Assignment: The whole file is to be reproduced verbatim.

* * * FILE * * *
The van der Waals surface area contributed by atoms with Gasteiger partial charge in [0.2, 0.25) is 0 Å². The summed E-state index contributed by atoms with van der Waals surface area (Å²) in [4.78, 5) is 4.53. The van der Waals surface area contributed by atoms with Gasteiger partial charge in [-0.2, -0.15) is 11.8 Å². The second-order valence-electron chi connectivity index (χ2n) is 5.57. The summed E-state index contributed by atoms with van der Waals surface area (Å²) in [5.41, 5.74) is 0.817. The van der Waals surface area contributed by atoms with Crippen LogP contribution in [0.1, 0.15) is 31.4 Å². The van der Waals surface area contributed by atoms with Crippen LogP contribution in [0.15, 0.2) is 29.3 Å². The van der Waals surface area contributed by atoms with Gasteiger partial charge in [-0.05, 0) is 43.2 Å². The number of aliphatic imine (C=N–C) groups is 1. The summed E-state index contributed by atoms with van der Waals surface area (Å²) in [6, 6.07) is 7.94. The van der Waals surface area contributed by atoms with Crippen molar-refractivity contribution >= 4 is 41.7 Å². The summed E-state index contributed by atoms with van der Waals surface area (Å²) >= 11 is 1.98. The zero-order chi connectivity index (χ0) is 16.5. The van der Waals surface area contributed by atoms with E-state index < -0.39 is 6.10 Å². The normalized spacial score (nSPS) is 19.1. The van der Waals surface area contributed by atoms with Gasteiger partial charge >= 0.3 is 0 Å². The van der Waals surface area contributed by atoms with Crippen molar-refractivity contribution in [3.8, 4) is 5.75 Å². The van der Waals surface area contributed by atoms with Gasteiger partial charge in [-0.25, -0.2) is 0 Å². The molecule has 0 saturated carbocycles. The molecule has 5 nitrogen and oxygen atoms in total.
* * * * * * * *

The van der Waals surface area contributed by atoms with Gasteiger partial charge in [0.2, 0.25) is 0 Å². The summed E-state index contributed by atoms with van der Waals surface area (Å²) in [4.78, 5) is 4.53. The van der Waals surface area contributed by atoms with Gasteiger partial charge in [-0.2, -0.15) is 11.8 Å². The second-order valence-electron chi connectivity index (χ2n) is 5.57. The summed E-state index contributed by atoms with van der Waals surface area (Å²) in [5.41, 5.74) is 0.817. The van der Waals surface area contributed by atoms with Crippen LogP contribution in [0.1, 0.15) is 31.4 Å². The van der Waals surface area contributed by atoms with Crippen LogP contribution in [0.15, 0.2) is 29.3 Å². The van der Waals surface area contributed by atoms with Gasteiger partial charge in [-0.05, 0) is 43.2 Å². The number of aliphatic imine (C=N–C) groups is 1. The summed E-state index contributed by atoms with van der Waals surface area (Å²) in [6, 6.07) is 7.94. The van der Waals surface area contributed by atoms with Crippen molar-refractivity contribution >= 4 is 41.7 Å². The summed E-state index contributed by atoms with van der Waals surface area (Å²) >= 11 is 1.98. The zero-order chi connectivity index (χ0) is 16.5. The van der Waals surface area contributed by atoms with E-state index < -0.39 is 6.10 Å². The normalized spacial score (nSPS) is 19.1. The van der Waals surface area contributed by atoms with Gasteiger partial charge >= 0.3 is 0 Å². The van der Waals surface area contributed by atoms with Crippen molar-refractivity contribution in [3.8, 4) is 5.75 Å². The van der Waals surface area contributed by atoms with Gasteiger partial charge in [-0.25, -0.2) is 0 Å². The molecule has 0 saturated carbocycles. The molecule has 5 nitrogen and oxygen atoms in total.